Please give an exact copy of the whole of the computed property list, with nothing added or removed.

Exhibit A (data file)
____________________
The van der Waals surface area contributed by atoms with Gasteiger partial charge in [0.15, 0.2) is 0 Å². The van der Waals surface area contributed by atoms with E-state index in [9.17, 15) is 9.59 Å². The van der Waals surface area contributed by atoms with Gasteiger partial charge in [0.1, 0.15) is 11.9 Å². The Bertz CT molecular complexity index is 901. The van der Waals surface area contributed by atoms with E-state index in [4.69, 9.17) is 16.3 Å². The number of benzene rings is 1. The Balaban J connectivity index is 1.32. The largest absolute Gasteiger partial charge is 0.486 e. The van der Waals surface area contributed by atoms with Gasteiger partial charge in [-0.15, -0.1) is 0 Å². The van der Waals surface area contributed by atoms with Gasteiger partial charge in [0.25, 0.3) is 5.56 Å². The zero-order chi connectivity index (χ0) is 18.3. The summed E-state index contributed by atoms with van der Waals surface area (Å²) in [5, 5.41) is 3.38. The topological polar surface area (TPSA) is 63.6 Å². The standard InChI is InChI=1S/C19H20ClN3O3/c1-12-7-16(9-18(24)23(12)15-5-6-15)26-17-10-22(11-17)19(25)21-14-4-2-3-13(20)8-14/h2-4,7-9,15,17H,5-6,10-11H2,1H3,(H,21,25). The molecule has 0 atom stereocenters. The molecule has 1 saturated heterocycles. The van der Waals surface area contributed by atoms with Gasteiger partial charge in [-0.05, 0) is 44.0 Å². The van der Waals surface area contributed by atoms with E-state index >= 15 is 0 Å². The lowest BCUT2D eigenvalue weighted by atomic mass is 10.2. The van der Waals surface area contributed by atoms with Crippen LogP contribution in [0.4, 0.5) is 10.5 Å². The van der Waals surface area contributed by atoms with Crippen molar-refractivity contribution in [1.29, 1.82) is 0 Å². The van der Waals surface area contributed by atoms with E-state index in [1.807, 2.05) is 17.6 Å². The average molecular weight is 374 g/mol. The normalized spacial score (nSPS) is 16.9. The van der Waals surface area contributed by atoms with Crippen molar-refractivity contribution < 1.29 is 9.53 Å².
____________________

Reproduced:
The van der Waals surface area contributed by atoms with Gasteiger partial charge in [0.15, 0.2) is 0 Å². The van der Waals surface area contributed by atoms with E-state index in [9.17, 15) is 9.59 Å². The van der Waals surface area contributed by atoms with Gasteiger partial charge in [0.1, 0.15) is 11.9 Å². The Bertz CT molecular complexity index is 901. The van der Waals surface area contributed by atoms with E-state index in [4.69, 9.17) is 16.3 Å². The number of benzene rings is 1. The Balaban J connectivity index is 1.32. The largest absolute Gasteiger partial charge is 0.486 e. The van der Waals surface area contributed by atoms with Gasteiger partial charge in [-0.15, -0.1) is 0 Å². The van der Waals surface area contributed by atoms with Gasteiger partial charge in [0.25, 0.3) is 5.56 Å². The zero-order chi connectivity index (χ0) is 18.3. The summed E-state index contributed by atoms with van der Waals surface area (Å²) in [5, 5.41) is 3.38. The topological polar surface area (TPSA) is 63.6 Å². The standard InChI is InChI=1S/C19H20ClN3O3/c1-12-7-16(9-18(24)23(12)15-5-6-15)26-17-10-22(11-17)19(25)21-14-4-2-3-13(20)8-14/h2-4,7-9,15,17H,5-6,10-11H2,1H3,(H,21,25). The molecule has 0 atom stereocenters. The molecule has 1 saturated heterocycles. The van der Waals surface area contributed by atoms with Gasteiger partial charge in [-0.05, 0) is 44.0 Å². The van der Waals surface area contributed by atoms with E-state index >= 15 is 0 Å². The lowest BCUT2D eigenvalue weighted by atomic mass is 10.2. The van der Waals surface area contributed by atoms with Crippen LogP contribution in [0.4, 0.5) is 10.5 Å². The van der Waals surface area contributed by atoms with Crippen molar-refractivity contribution in [1.29, 1.82) is 0 Å². The van der Waals surface area contributed by atoms with E-state index in [1.807, 2.05) is 17.6 Å². The average molecular weight is 374 g/mol. The normalized spacial score (nSPS) is 16.9. The van der Waals surface area contributed by atoms with Crippen molar-refractivity contribution < 1.29 is 9.53 Å².